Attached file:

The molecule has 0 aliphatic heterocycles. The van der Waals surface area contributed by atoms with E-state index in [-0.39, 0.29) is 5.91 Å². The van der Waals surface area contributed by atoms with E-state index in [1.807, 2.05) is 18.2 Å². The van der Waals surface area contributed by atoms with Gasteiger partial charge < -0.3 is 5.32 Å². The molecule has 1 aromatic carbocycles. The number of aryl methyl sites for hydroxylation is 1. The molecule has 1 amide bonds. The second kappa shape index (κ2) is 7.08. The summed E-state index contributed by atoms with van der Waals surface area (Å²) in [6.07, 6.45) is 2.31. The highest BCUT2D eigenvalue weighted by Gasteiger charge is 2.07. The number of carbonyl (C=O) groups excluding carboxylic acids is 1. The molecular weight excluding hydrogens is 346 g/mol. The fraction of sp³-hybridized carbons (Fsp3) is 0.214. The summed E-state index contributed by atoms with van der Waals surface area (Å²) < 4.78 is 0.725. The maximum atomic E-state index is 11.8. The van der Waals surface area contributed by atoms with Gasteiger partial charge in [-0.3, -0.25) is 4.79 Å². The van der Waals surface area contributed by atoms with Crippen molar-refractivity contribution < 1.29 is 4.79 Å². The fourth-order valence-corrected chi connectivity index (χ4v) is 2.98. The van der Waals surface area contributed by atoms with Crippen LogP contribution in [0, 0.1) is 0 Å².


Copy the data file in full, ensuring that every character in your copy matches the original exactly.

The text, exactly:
The molecule has 0 aliphatic heterocycles. The van der Waals surface area contributed by atoms with E-state index in [-0.39, 0.29) is 5.91 Å². The van der Waals surface area contributed by atoms with E-state index in [1.807, 2.05) is 18.2 Å². The van der Waals surface area contributed by atoms with Gasteiger partial charge < -0.3 is 5.32 Å². The molecule has 1 aromatic carbocycles. The number of aryl methyl sites for hydroxylation is 1. The molecule has 1 amide bonds. The second kappa shape index (κ2) is 7.08. The summed E-state index contributed by atoms with van der Waals surface area (Å²) in [6.07, 6.45) is 2.31. The highest BCUT2D eigenvalue weighted by Gasteiger charge is 2.07. The number of carbonyl (C=O) groups excluding carboxylic acids is 1. The molecular weight excluding hydrogens is 346 g/mol. The fraction of sp³-hybridized carbons (Fsp3) is 0.214. The summed E-state index contributed by atoms with van der Waals surface area (Å²) < 4.78 is 0.725. The maximum atomic E-state index is 11.8. The van der Waals surface area contributed by atoms with Gasteiger partial charge in [-0.3, -0.25) is 4.79 Å². The van der Waals surface area contributed by atoms with Crippen molar-refractivity contribution < 1.29 is 4.79 Å². The fourth-order valence-corrected chi connectivity index (χ4v) is 2.98. The van der Waals surface area contributed by atoms with Crippen LogP contribution in [0, 0.1) is 0 Å².